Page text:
The mug was $16.99. Rip. Off! (And you gotta love this lady barreling down the aisle behind us. I jumped up because I was afraid she might not stop.)
The next day my sister in law posted a photo of the infamous reindeer mugs, priced at 40% off.
As a friend of mine said, Christmas is not for the faint of heart.
We visited Santa at the neighborhood Pine Tree party. He was so sweet with the kids.
He had a secret for each of them. Which they haven’t disclosed.
And he was so great at waving right into my camera.
One morning I found this créche in Sami’s bedroom. A stable made of Christmas books and a hat I bought in Jerusalem. Shelter for a sea shell, pine trimmings, and the holy family. Made me stop, kneel down, and think the words, “For… unto us… the Son was given.”
We held our third annual Pine Tree Neighborhood giving night, where we collect donations for the Utah Food Bank in lieu of neighborhood gifts. Last year we collected enough funds to feed four families of four for one year. Did you know 17% of Utah’s population doesn’t know where their next meal is coming from? Every November, I think how glad I am we started this tradition. It simplifies the season, allows us to combine resources and give to those with real need.
I love all these good people.
Then on Tuesday, for Joy School, we sang to a couple widows in our neighborhood. This is Ella Rae. Oh, how we adore her. Everyone does. She’s been organizing meals for sick families and new move-ins for eleven years now. She knows everyone’s name and is one of the first to greet every new family.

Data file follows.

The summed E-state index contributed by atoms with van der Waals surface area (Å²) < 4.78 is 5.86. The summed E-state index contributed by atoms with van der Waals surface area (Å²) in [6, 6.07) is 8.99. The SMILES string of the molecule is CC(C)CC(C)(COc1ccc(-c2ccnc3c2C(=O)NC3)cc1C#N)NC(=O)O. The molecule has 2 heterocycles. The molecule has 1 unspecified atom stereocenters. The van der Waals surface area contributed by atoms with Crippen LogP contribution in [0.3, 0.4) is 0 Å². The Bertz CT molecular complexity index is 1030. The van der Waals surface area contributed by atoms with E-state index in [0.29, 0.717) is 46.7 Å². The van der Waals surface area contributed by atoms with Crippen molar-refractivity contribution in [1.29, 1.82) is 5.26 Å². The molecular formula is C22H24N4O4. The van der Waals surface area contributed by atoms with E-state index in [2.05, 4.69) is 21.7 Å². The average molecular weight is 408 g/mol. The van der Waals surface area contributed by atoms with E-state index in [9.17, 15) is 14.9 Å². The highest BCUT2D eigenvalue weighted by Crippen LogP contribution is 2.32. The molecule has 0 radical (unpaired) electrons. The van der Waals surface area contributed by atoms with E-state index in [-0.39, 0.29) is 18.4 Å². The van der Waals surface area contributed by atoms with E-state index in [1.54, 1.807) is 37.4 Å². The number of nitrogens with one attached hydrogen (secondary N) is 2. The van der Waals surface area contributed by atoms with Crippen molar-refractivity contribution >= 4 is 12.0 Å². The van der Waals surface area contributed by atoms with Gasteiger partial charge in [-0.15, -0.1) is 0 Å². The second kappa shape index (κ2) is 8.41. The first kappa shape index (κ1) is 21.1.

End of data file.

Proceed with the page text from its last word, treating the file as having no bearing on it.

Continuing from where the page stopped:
The boys sang Jingle Bells for her. And Merry Christmas. She told them about some of her traditions and gave them each three quarters to give to charity.
Then we sang for Barbara, who rides her electric wheelchair to church (she’s the envy of every little boy), and plays the organ beautifully.
The boys sang for her.
Then she played for them.
She even let the boys try out the chimes on her organ. It was like ringing all kinds of tiny bells.
This is one reason I love Joy School. It’s not just about making the child feel confident and special. It’s about helping the child look outward and recognize others. It helps them learn how to communicate with and care about others. And in that they find their greatest self-worth.
So it was that day – the day we visited Ella Rae and Barbara – that all of a sudden it felt like Christmas. Not because of the tree, or the lights, or Santa. All of which I love. But because in one small way, we were trying to be like Jesus. Do his works, love his children.
It’s personal ministering that changes us from the inside, pulls us into the light.
Though Christ a thousand times
In Bethlehem be born
If he is not born in thee
Thy soul is still forlorn
– Johanne Scheffler, 17th century mysticSo this is Christmas.
And although I still have shopping to do, a list of activities we probably won’t get to, and occasionally the uglies come out, I do want Christ to be born in me. I do.
And the winner of Global Mom is Janene! Hello old friend. Please email me with your mailing address (firstname.lastname@example.org) and I’ll get Melissa’s book to you! Merry Christmas! xo